Readings of conflicting witness accounts highlighted the prosecution’s challenging task of proving not only Neretse’s culpability, but also that his actions were motivated by a conscious intention of eradicating the Tutsi people, in a genocide which both the defence and the prosecution said was the result of ethnic animosities actively fuelled by Belgium’s colonial occupation of the country.
Neretse and his house employee —a man named as Emmanuel, whose very existence is contested by the defence— are accused of denouncing the escape of his Tutsi neighbours in Kigali: the Beckers-Bucyana family and their neighbours, the Sissis and the Gakwayas.
As they attempted to escape their homes to reach a UN Blue Helmets base, the three families were stopped and summarily executed by the military and Interahamwe militias. “When the military opened fire, Claire Beckers was the first to crumble,” d’Oultremont said, citing a witness.
But, an hours-long address to jurors saw Neretse’s legal team slam the prosecution’s accusations as vague, insufficiently precise and even contradictory.
“An innocent man appears in front of you,” Neretse’s lawyer Jean Flamme said in his address to the jury, telling them: “Your task will be difficult and will require the courage of not letting yourselves be influenced by national and international public opinion.”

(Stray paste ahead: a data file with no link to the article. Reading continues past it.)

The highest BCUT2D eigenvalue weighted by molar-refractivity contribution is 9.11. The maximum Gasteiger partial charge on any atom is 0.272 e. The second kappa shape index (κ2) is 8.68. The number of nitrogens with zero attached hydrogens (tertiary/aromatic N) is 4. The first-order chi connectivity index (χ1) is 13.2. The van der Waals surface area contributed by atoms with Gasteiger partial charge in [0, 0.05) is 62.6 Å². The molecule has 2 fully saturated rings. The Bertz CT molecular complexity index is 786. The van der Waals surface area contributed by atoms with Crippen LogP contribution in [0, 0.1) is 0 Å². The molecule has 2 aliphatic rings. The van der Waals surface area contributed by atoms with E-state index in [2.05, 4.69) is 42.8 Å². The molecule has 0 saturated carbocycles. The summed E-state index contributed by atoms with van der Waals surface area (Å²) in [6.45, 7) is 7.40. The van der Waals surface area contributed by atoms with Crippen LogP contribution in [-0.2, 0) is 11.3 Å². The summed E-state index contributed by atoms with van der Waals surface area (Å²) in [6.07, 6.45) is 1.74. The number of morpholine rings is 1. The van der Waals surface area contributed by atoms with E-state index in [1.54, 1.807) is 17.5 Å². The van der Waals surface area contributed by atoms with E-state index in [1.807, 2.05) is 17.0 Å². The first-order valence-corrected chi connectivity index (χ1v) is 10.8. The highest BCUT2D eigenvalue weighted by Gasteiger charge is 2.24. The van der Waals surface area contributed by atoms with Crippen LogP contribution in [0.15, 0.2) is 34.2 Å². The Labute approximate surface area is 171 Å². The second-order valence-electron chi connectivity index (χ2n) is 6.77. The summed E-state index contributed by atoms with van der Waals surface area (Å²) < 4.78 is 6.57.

Flamme issued scathing criticism of the case brought forward by the prosecution—which he called “shocking” in its lack of objectivity— saying the accounts of their witnesses were “not credible” and further accusing the court of failing to take the necessary measures to bring forth a key witness for the defence — the son of the accused.
“[Neretse’s son] does not dare to come to the hearings, fearing reprisals in Kigali,” Flamme said, noting that “nothing had been offered in ways of protection for this witness — fact of extreme gravity in a trial of this magnitude.”
Neretse’s appearance before the court on Thursday is the result of one Belgian woman’s years-long quest for justice over the murder of her sister, her brother-in-law and her niece.
A complaint lodged in 1994 by Martine Beckers over the execution of her family in Kigali paved the way for Belgian prosecutors to lead a years-long investigation and build their case against Neretse, who denies all accusations made against him.
Via the principle of universal jurisdiction inscribed in Belgian law, several civil plaintiffs followed the prosecution’s indictments over the slew of crimes Neretse will be made to respond to throughout the trial.
“The [Rwandan] genocide carries on to this day. And if it lasts still, it’s in part because those responsible will not admit to it; almost none of them have asked for the forgiveness of the victims,” a plaintiff’s attorney said, adding: “The denial of genocide can be considered as a component of the crime.”
“Mr. Neretse’s victims have waited 25 years for this trial, it has taken years to find his trace through an assumed name in France,” he added.
The trial is expected to last between four to six weeks and to rely heavily on the oral testimonies of a host of witnesses, some of which will be flown in from Rwanda.
The jury is set to listen to the testimony of Neretse on Friday, with witness accounts expected to be heard in court from next week.
The Brussels Times